The only evidence for Hume holding the position of bandleader came from two individuals who knew him personally: his father and First Class stewardess Violet Jessop. The focus on Hartley as bandleader together with a lack of support for Hume in that position may make it some surprise that Hume had the better position of the two. A century’s worth of popular belief is not enough to change the reality of the work required of the two. Contrary to the claim made by the New York Sun that the trio played in Second Class and only when the other band was taking a break, the trio played only in First Class, in one of the most luxurious spots on board. It was Hartley's quintet that played between First and Second Classes.

Jock Hume, first violin/bandleader

VENUE
Any musician would rather play in the trio, and any bandleader would rather lead the trio. The trio had the posh position of playing in one venue only. That meant less bother moving place to place. Less packing and unpacking instruments. Less carting music sheets around. The trio likely set up for the day and more or less stayed set up for the day, only departing physically for their breaks.

Compare that to the ensemble led by Hartley. The quintet played six one-hour performances each day and had to move for each one. Each two-hour time slot was divided between Second Class and First Class, one hour each (except for the longer final performance in First Class each night). As the venues were quite far apart, all the way from the Second Class entrance foyer to either the Boat Deck level of the First Class Grand Staircase, or the Reception Room on D Deck, it would have been quite a scramble to pack up and move between venues each time. The timing was close. For example, they played in the Second Class 10:00am to 11:00am and then at the top of the Grand Staircase from 11:00am to 12:00 noon.

Not only was the trio’s job made easier by playing in one location only, the venue itself made their position better. As in real estate, a performance venue is all about location, location, location. They played outside the exclusive, luxurious First Class restaurants frequented by the wealthiest notables on board.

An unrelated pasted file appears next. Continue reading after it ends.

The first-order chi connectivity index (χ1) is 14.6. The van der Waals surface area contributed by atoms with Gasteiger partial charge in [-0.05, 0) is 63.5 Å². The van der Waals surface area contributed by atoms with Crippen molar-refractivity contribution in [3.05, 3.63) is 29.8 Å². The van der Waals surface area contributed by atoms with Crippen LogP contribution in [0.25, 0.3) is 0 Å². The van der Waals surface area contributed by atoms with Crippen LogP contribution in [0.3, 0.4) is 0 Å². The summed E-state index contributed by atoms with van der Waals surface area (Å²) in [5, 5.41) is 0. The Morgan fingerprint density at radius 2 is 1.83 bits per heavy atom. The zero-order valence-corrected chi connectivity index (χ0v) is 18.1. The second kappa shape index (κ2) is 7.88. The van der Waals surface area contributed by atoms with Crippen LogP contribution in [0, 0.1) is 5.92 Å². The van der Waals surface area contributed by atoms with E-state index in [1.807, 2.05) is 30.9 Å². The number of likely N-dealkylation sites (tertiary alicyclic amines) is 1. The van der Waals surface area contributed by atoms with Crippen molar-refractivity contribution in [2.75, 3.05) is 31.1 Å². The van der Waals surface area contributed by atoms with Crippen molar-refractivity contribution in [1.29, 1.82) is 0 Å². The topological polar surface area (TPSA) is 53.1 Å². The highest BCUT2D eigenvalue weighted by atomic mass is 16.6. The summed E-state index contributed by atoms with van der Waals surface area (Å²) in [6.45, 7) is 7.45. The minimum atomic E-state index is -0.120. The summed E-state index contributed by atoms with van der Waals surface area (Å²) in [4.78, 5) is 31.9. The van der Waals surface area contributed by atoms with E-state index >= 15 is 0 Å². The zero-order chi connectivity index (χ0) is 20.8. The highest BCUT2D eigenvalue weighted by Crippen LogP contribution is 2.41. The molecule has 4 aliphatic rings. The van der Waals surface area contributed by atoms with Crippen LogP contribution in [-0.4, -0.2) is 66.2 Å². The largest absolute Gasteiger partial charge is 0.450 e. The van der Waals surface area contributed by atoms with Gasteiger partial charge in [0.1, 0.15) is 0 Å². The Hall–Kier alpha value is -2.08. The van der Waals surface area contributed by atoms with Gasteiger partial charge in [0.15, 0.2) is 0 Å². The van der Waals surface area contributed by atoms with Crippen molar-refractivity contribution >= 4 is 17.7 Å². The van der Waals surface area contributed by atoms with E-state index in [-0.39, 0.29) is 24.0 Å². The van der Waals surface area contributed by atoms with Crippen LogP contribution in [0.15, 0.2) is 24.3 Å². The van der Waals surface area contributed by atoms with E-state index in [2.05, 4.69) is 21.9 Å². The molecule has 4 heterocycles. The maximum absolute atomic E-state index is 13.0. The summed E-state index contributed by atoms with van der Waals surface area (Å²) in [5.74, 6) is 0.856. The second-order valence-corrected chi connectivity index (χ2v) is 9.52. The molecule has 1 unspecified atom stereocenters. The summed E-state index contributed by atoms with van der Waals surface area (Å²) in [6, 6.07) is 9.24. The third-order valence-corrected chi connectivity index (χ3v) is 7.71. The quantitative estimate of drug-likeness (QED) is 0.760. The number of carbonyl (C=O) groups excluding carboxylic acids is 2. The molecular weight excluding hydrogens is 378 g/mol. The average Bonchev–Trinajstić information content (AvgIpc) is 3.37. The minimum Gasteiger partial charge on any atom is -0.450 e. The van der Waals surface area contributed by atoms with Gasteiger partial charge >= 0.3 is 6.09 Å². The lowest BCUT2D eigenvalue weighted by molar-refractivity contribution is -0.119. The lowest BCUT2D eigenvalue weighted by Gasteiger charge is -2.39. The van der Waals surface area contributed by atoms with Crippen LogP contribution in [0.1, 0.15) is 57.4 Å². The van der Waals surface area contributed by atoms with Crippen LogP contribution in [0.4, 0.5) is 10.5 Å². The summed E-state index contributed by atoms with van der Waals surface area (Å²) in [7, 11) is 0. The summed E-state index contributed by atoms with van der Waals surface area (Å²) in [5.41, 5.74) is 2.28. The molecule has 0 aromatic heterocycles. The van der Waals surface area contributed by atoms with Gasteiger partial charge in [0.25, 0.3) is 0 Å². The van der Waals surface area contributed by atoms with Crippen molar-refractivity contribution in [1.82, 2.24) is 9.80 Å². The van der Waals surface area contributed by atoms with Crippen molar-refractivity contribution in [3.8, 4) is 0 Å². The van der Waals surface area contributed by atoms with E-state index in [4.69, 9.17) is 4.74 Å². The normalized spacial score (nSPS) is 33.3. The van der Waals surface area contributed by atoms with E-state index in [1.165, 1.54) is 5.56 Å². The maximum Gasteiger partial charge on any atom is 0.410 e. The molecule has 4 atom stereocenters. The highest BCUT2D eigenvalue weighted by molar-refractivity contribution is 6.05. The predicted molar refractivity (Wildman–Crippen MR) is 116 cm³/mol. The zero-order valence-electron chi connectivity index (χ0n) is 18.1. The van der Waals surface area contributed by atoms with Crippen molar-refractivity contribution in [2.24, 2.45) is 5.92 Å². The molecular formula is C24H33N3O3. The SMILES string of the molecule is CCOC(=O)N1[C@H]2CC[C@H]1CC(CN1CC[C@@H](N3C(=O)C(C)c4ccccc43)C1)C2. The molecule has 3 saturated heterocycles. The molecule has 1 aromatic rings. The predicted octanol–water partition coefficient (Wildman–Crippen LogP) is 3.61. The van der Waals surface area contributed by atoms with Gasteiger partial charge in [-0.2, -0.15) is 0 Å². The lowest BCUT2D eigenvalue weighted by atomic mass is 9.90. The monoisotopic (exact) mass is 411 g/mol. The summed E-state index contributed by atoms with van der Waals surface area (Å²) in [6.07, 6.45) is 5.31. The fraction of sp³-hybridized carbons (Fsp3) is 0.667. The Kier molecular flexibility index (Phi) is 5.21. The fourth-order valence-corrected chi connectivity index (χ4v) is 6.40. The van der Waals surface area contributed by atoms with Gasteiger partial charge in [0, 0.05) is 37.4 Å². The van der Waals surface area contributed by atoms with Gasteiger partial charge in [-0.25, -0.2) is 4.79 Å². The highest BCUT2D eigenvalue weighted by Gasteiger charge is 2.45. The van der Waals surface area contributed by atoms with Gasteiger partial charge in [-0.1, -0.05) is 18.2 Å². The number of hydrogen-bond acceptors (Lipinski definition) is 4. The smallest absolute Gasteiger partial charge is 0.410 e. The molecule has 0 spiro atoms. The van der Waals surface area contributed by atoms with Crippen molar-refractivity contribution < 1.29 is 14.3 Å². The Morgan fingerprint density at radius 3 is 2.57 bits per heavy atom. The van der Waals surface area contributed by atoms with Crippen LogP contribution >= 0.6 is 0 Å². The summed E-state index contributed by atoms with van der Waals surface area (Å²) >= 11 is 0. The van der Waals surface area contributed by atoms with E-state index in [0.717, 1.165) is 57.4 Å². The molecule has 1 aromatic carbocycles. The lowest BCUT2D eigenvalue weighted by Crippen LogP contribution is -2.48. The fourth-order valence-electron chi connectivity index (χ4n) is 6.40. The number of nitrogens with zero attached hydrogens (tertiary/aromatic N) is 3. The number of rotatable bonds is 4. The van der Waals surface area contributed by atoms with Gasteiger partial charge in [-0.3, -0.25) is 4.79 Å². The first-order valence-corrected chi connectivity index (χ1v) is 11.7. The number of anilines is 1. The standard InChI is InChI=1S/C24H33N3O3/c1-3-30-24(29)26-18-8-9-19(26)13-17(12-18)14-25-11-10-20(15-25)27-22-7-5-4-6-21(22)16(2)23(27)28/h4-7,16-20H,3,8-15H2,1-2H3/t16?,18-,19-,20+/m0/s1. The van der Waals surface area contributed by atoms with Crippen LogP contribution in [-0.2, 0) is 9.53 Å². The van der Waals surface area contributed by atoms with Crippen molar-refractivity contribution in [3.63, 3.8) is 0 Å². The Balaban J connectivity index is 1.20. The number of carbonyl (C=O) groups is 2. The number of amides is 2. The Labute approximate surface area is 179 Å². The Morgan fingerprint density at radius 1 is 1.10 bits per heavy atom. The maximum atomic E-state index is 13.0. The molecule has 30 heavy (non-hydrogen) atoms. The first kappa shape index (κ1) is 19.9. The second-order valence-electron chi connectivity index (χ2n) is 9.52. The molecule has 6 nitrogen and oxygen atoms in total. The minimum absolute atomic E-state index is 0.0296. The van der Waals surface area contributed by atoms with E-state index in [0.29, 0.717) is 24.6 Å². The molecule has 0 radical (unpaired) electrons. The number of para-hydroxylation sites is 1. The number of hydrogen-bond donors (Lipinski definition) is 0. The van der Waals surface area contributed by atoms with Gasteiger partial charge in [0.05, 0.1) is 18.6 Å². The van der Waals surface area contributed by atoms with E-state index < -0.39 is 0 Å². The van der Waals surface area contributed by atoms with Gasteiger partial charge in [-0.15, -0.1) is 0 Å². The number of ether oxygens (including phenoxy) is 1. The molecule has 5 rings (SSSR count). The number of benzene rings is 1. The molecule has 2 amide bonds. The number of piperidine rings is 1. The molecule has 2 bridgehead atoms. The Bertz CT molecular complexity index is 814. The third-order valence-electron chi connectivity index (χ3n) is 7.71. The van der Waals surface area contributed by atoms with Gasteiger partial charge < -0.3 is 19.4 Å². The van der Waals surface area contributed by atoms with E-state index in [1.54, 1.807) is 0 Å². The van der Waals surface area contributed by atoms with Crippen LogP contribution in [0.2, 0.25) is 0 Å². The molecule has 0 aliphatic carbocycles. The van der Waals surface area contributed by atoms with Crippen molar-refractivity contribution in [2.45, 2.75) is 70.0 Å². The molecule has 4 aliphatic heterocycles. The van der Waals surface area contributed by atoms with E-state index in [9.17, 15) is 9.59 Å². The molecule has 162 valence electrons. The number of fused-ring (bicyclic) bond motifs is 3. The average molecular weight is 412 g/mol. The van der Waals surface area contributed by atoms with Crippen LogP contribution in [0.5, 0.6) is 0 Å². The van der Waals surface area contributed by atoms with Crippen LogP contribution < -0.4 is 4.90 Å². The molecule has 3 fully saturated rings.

TIPS
Read any list of Titanic’s richest passengers. It was from these people that the trio’s bandleader took requests, it was they who gave him tips.

If the bandleader played the crowd right, tips in this location would have been the best on board, and divided amongst only three musicians, it was possibly the most lucrative place to perform. It would have been a disappointment if the tips had to be pooled and divided amongst all eight musicians. The trio would have worked for their tips all on their own, and from a business perspective, deserved to keep them.

Wallace Hartley’s quintet played half their time in Second Class, and their late mornings in the First Class entrance location where most passengers would have walked by, less likely to make requests or give generous tips. While the quintet would have been heard and recognized by more passengers, their audiences were likely for the most part Titanic’s middle to upper-middle class travelers. Tips then had to be divided amongst five musicians. Or, perhaps the quintet’s larger reach made up for this with audience numbers, and the tips evened out between the bands. Although the restaurants were popular, maybe the Trio had a smaller audience overall.

REPERTOIRE